Fixed-income funds
 

Is a fund where investors' units and capital are invested in long-term fixed-income securities, also called bonds. A bond is proof that you have borrowed money, it indicates what interest rate there is on the loan and how long the loan period is. Fixed-income funds can invest their capital in fixed-income securities regardless of the fixed interest period.

A fixed-income fund is considered to have a low to medium risk and thus a corresponding return. The longer the fixed interest period the fund can invest in, the higher the interest rate risk. Risk and expected return are governed by two factors. These are the length of the loan and how big the risk is that you will not get the loan repaid.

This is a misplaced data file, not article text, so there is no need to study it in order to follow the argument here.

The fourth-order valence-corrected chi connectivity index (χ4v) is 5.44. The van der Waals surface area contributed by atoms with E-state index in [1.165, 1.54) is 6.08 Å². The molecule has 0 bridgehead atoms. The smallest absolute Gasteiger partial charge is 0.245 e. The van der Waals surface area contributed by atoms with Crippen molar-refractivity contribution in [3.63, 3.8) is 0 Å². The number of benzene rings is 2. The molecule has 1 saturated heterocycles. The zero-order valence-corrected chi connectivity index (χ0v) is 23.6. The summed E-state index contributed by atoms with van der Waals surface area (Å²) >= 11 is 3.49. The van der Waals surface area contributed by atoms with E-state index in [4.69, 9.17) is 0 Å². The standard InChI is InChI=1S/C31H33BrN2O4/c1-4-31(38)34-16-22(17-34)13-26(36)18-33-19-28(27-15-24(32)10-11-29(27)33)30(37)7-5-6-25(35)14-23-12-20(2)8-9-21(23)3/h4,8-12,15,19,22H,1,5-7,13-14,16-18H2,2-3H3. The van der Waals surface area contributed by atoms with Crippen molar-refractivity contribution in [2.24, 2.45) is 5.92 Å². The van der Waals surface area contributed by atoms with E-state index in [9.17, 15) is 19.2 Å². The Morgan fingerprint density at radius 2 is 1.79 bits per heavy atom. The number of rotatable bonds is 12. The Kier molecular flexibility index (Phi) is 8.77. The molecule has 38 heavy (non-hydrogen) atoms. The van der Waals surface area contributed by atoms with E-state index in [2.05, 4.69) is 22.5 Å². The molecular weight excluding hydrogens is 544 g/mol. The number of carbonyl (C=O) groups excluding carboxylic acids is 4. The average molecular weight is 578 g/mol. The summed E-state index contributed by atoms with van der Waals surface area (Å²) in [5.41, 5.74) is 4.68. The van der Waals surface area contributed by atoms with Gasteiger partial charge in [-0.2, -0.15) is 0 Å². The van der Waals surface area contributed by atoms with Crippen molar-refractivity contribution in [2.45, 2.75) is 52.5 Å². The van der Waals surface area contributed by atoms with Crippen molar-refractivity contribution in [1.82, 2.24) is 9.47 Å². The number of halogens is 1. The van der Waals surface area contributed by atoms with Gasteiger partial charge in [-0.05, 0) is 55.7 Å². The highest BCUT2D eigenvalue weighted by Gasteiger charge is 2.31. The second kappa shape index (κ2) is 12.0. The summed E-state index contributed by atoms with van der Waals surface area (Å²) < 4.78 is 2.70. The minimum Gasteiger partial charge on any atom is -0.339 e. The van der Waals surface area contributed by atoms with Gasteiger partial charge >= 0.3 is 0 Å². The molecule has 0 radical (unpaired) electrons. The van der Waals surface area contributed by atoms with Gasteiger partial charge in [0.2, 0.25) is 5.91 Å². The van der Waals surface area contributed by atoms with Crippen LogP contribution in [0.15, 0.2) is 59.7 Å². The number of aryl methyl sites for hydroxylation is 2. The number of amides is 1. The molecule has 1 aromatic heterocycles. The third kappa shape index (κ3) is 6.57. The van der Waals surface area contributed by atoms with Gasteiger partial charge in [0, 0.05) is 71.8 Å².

The fixed-income funds with the lowest risk are called money market funds and usually lend to secure companies, municipalities, or states with a loan period of less than a year.

The fixed-income funds that have the highest risk are called high-yield bonds (junk bonds), which lend to companies that have a greater chance of not repaying the money. Thus also a higher expected return on such loans and funds.

By saving in money market funds and fixed-income funds, you can expect to get a slightly higher return over time than what you get in a bank account.

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